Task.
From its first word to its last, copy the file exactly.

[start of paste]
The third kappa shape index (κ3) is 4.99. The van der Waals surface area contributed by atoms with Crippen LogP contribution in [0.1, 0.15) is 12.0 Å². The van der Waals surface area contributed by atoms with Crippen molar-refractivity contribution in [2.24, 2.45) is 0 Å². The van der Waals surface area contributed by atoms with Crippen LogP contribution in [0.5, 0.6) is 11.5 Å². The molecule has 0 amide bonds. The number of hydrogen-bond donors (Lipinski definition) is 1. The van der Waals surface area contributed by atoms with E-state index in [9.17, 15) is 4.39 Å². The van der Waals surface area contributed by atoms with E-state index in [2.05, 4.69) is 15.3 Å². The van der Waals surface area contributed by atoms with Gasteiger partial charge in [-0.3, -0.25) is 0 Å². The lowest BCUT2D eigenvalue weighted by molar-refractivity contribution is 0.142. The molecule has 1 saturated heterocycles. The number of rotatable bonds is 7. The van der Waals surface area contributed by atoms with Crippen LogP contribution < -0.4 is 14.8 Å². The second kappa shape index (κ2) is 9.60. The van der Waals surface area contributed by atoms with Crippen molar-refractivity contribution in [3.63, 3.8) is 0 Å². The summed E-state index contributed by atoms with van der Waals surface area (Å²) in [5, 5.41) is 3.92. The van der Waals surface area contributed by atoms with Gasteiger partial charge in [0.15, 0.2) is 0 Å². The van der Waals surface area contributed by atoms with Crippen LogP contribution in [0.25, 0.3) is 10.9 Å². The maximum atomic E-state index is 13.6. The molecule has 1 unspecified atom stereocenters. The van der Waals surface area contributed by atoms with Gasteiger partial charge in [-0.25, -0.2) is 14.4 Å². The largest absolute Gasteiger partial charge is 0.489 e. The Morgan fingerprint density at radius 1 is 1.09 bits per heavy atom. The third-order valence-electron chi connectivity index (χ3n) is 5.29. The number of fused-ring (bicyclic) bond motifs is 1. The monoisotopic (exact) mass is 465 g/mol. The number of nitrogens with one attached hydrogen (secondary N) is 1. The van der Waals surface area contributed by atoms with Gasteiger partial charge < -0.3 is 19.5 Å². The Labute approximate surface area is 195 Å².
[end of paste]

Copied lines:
The third kappa shape index (κ3) is 4.99. The van der Waals surface area contributed by atoms with Crippen LogP contribution in [0.1, 0.15) is 12.0 Å². The van der Waals surface area contributed by atoms with Crippen molar-refractivity contribution in [2.24, 2.45) is 0 Å². The van der Waals surface area contributed by atoms with Crippen LogP contribution in [0.5, 0.6) is 11.5 Å². The molecule has 0 amide bonds. The number of hydrogen-bond donors (Lipinski definition) is 1. The van der Waals surface area contributed by atoms with E-state index in [9.17, 15) is 4.39 Å². The van der Waals surface area contributed by atoms with E-state index in [2.05, 4.69) is 15.3 Å². The van der Waals surface area contributed by atoms with Gasteiger partial charge in [-0.3, -0.25) is 0 Å². The lowest BCUT2D eigenvalue weighted by molar-refractivity contribution is 0.142. The molecule has 1 saturated heterocycles. The number of rotatable bonds is 7. The van der Waals surface area contributed by atoms with Crippen LogP contribution < -0.4 is 14.8 Å². The second kappa shape index (κ2) is 9.60. The van der Waals surface area contributed by atoms with Crippen molar-refractivity contribution in [3.63, 3.8) is 0 Å². The summed E-state index contributed by atoms with van der Waals surface area (Å²) in [5, 5.41) is 3.92. The van der Waals surface area contributed by atoms with Gasteiger partial charge in [0.15, 0.2) is 0 Å². The van der Waals surface area contributed by atoms with Crippen LogP contribution in [0.25, 0.3) is 10.9 Å². The maximum atomic E-state index is 13.6. The molecule has 1 unspecified atom stereocenters. The van der Waals surface area contributed by atoms with Gasteiger partial charge in [-0.25, -0.2) is 14.4 Å². The largest absolute Gasteiger partial charge is 0.489 e. The Morgan fingerprint density at radius 1 is 1.09 bits per heavy atom. The third-order valence-electron chi connectivity index (χ3n) is 5.29. The number of fused-ring (bicyclic) bond motifs is 1. The monoisotopic (exact) mass is 465 g/mol. The number of nitrogens with one attached hydrogen (secondary N) is 1. The van der Waals surface area contributed by atoms with Gasteiger partial charge < -0.3 is 19.5 Å². The Labute approximate surface area is 195 Å².